The following is an easy and effective way to start plants in dry weather: Sink an ordinary tomato can, with a 1/8-in. hole 1/2 in. from the bottom, in the ground so that the hole will be near the roots of the plant. Tamp the dirt around both plant and can, and fill the latter with water. Keep the can filled until the plant is out of danger. -Contributed by L. L. Schweiger, Kansas City, Mo.
The flame of an ordinary match has a much higher temperature than is generally known and will melt cast-iron or steel filings. Try it by striking a match and sprinkle the filings through the flame. Sputtering sparks like gunpowder will be the result of the melting metal.
The average cost of supplying 1,000,000 gal. of water, based on the report of twenty-two cities, is $92. This sum includes operating expenses and interest on bonds.
A match may be a small thing on which to practice economy and yet a great many times one wishes to relight a match either for economy or necessity. The usual method is to place the burnt portion of the match in the flame to be relighted as shown in Fig. 1. It is very hard to relight the charred end and usually burnt fingers are the result of pushing the match farther in the flame. Hold the burnt end in the fingers and place the other end in the flame as shown in Fig. 2. A light will be secured quickly and the flame will only follow the stick to the old burnt portion.
When connections are made to bells and batteries with small copper wires covered with cotton or silk, it is necessary to have a coil in a short piece of the line to make it flexible. A good way to do this is to provide a short rod about 3/16 in. in diameter cut with a slit in one end to hold the wire and a loop made on the other end to turn with the fingers. The end of the wire is placed in the slit and the coil made around the rod by turning with the loop end.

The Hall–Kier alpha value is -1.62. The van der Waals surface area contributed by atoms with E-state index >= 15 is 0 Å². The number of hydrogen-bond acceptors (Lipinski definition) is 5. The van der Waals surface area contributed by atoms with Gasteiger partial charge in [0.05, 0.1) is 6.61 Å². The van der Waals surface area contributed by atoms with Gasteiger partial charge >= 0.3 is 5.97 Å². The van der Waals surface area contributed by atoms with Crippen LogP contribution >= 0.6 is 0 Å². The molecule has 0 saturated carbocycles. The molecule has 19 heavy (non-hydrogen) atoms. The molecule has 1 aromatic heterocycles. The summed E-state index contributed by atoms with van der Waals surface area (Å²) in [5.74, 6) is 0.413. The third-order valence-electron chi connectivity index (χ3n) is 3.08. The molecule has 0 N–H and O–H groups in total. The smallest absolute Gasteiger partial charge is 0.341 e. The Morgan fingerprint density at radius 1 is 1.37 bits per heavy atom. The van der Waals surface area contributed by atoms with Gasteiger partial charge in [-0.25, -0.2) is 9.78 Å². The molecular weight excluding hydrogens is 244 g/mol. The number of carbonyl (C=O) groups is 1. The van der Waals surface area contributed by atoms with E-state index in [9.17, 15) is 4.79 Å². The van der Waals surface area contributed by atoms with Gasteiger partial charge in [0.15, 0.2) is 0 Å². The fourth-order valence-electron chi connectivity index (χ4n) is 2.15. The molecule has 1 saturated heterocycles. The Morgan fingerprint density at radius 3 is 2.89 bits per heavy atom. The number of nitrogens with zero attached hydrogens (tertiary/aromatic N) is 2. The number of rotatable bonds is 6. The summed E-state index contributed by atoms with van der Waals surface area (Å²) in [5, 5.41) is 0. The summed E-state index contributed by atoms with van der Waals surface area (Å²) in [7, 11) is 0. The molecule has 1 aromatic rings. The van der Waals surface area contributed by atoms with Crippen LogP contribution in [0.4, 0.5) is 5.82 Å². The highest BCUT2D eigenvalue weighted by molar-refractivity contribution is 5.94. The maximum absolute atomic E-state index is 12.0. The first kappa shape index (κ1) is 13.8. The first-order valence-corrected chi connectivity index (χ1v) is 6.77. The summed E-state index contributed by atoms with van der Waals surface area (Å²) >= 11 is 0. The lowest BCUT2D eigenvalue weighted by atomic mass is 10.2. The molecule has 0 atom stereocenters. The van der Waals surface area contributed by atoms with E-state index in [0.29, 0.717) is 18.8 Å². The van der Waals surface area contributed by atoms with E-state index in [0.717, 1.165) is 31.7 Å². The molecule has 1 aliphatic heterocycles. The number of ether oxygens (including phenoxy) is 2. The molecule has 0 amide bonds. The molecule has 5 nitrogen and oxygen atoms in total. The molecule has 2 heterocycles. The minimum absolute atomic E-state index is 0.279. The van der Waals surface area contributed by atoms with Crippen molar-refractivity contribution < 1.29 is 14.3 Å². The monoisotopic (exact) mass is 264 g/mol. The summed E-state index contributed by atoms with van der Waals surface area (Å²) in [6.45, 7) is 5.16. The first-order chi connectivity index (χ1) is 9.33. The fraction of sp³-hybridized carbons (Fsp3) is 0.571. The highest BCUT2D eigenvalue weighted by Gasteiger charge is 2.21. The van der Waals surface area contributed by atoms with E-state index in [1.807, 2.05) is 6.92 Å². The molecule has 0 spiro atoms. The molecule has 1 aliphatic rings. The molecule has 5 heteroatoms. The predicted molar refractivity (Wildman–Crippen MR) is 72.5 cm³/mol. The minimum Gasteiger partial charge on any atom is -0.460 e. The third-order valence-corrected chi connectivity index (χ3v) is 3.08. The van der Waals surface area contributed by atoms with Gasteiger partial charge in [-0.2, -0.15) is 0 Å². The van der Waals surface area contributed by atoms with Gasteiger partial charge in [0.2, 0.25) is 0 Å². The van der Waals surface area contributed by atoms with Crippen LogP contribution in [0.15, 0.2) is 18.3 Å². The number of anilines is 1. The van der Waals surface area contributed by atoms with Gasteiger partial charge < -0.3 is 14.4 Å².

Illustration: Forming Wire Coils
Motorists that suffer with cold hands while driving their cars may have relief by using a steering wheel that is provided with electric heat. An English invention describes a steering wheel with a core that carries two electrically heated coils insulated one from the other and from the outer rim.
A color resembling pewter may be given to brass by boiling the castings in a cream of tartar solution containing a small amount of chloride of tin.
If eyelets, such as used in shoes, are put into the lace holes of a belt, the belt will last much longer. The eyelets, which may be taken from old shoes, will prevent the lace from tearing out. I have used this method on several kinds of belts, always with entire satisfaction. --Contributed by Irl R. Hicks.
Place the transmitting instruments of a wireless outfit as close together as possible.
A plug suitable for electric light extension or to be used in experimenting may be made from an old electric globe. The glass is removed with all the old composition in the brass receptacle, leaving only the wires. On the ends of the wires, attach two small binding posts. Fill the brass with plaster of paris, and in doing this keep the wires separate and the binding-posts opposite each other. Allow the plaster to project about 3/4 in. above the brass, to hold the binding-posts as shown. --Contributed by Albert E. Welch, New York.